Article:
For a net-zero future
The B&W Learning Center
Leading the world in clean power production technology
A Modeling Example for Sorbent Injection Systems
A Numerical Modeling Example – Sorbent Injection Systems
There are two common types of dry sorbents that are injected in the flue upstream of a particle collection system to control emissions. Dry alkali particles (trona, sodium bicarbonate or hydrated lime) are injected to remove acid gases such as sulfur dioxide (SO2), hydrogen chloride (HCl), sulfur trioxide (SO3) and sulfuric acid (H2SO4) from the flue gas.
Powdered activated carbon (PAC) particles are injected to remove mercury and other toxic compounds. Sorbent injection has a low capital cost, but can be high in reagent cost if improperly designed.
To minimize the amount of sorbent used, it must be injected into the flue with a properly engineered lance that effectively disperses it into the gas, and the flow conditions in the flue must be sufficient for the particles to stay suspended for the required residence time to complete the desired absorption. The particle collection device also allows for longer contact time between solids and gas for reactions to occur.
Numerical flow modeling is used to simulate a dry sorbent injection system. The model includes all the flue work, starting upstream of the injection lances, and continuing to the inlet of the particulate collector. The arrangement of flue work is generally site specific which makes each application unique. Velocity, temperature and species concentration distributions at the model inlet can be specified as uniform or can be based on field measurements if available. The flow distribution throughout the flue work is generally predicted for full load conditions.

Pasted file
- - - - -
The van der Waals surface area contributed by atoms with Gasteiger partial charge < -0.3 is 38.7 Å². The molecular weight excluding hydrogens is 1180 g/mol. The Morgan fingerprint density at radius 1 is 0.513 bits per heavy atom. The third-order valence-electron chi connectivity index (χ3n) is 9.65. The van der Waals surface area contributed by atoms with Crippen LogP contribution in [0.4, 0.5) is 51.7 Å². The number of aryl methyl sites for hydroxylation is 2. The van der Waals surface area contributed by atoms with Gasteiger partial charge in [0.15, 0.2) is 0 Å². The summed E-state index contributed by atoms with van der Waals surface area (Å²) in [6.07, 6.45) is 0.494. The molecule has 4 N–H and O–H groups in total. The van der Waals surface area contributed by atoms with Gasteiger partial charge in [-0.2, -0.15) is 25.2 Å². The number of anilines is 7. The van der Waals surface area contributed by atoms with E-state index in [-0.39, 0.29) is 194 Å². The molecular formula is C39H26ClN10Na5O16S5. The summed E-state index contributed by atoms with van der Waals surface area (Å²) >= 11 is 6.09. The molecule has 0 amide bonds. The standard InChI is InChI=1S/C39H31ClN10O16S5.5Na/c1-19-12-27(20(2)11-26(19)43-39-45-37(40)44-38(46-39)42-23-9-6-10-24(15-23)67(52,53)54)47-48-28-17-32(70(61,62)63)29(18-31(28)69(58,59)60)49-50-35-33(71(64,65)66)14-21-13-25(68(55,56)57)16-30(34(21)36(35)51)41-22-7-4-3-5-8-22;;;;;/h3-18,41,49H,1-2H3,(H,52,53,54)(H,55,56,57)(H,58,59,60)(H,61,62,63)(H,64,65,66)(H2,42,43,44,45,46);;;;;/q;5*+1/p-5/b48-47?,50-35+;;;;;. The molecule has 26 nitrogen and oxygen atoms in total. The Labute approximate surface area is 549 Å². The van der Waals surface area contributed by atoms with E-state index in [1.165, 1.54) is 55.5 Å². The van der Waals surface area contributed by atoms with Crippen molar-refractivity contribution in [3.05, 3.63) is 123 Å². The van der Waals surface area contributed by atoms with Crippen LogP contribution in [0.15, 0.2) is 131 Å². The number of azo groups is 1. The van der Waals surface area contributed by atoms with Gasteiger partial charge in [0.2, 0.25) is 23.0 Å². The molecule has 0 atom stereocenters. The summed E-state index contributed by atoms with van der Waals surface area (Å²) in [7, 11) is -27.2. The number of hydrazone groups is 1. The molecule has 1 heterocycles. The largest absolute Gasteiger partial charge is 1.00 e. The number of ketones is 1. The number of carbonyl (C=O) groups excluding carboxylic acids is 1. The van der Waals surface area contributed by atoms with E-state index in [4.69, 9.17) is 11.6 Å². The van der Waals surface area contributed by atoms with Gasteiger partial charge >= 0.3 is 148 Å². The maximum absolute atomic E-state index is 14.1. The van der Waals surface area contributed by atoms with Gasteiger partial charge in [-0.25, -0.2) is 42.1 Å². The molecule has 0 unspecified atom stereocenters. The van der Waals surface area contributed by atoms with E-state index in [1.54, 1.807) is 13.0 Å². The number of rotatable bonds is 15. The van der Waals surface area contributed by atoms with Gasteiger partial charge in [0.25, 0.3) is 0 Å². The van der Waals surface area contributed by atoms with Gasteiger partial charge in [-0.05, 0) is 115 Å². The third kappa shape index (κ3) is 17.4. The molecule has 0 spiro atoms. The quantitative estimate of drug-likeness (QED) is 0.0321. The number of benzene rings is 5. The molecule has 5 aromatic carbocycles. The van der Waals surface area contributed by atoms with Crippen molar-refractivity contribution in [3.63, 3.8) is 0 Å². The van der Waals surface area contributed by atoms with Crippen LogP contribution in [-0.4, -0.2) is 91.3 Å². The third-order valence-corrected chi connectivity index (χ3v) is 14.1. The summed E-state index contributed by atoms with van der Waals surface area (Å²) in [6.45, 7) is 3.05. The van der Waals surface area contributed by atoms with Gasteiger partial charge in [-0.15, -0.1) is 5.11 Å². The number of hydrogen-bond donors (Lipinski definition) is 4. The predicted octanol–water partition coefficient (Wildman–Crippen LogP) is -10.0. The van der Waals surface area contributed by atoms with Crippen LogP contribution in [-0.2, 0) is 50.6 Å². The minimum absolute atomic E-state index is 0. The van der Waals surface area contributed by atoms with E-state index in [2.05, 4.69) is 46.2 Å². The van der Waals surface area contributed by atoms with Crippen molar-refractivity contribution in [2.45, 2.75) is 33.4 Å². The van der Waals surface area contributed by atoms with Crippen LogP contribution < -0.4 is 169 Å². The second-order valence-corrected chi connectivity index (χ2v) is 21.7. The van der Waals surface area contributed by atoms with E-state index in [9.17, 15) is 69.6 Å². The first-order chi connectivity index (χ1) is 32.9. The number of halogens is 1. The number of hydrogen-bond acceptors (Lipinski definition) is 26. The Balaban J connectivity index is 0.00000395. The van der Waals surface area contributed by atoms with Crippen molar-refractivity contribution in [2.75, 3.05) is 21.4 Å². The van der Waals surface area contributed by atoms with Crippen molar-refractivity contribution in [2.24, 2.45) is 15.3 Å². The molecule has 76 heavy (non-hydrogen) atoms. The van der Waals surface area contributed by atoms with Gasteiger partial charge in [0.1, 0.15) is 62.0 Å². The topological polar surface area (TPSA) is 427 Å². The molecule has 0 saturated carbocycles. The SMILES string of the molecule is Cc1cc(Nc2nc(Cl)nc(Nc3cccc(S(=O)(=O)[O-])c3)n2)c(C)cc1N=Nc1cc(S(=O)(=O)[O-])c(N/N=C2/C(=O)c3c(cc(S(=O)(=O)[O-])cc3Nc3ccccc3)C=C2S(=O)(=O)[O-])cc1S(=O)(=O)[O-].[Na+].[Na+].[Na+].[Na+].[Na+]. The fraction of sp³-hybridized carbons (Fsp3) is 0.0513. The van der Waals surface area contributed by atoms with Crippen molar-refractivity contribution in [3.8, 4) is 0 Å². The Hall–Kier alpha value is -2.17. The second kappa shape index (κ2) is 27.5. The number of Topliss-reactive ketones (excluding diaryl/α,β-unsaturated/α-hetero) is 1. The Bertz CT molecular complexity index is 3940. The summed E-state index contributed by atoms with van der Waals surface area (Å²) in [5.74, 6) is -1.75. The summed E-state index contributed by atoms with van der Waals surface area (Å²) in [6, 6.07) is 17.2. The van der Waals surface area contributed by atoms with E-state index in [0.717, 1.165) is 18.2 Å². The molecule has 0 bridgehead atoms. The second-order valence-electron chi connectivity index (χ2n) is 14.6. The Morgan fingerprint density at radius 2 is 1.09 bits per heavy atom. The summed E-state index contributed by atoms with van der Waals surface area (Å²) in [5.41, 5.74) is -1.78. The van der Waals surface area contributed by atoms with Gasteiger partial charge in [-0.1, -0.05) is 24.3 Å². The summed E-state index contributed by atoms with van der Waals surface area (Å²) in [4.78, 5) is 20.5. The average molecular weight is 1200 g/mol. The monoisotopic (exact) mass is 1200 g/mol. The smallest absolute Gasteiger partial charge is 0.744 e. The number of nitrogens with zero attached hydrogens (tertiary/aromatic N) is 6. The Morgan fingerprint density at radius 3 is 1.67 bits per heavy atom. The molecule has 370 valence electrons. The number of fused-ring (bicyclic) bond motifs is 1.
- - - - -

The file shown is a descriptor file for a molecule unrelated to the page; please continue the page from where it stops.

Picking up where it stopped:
Alternative cases can then be investigated by making use of flow modification devices (i.e., turning vanes, flow splitters, baffle plates, and perforated plates) to improve the characteristics of the flow, specifically at the dry sorbent injection location, and to minimize flow recirculation and dead zones where particles can be trapped or drop out. Nozzle design and arrangement are investigated to maximize particle dispersion at the injection location. Particles are injected and tracked to determine distribution at various downstream locations in the flue. In this analysis the particles do not chemically react with the gas. Reaction models can also be used to enhance the overall analysis of system performance.
The gas flow through the flue is simulated with the trajectories of millions of particles to determine the statistical distribution of particles.
Fig. 1 shows trajectories in the flue throughout the entire model. The color of each trajectory denotes the size of the particle. Larger particles have more momentum and penetrate further as they leave the nozzle, and they also settle to the bottom faster as they move through the flue. Fig. 2 shows particle flux distribution at specified planes as a measure of dispersion and mixing with the gas.
Equipment designers use these results to optimize the number and arrangement of lances to achieve the most uniform distribution in the flue and effective absorption of the targeted gas-phase reactant.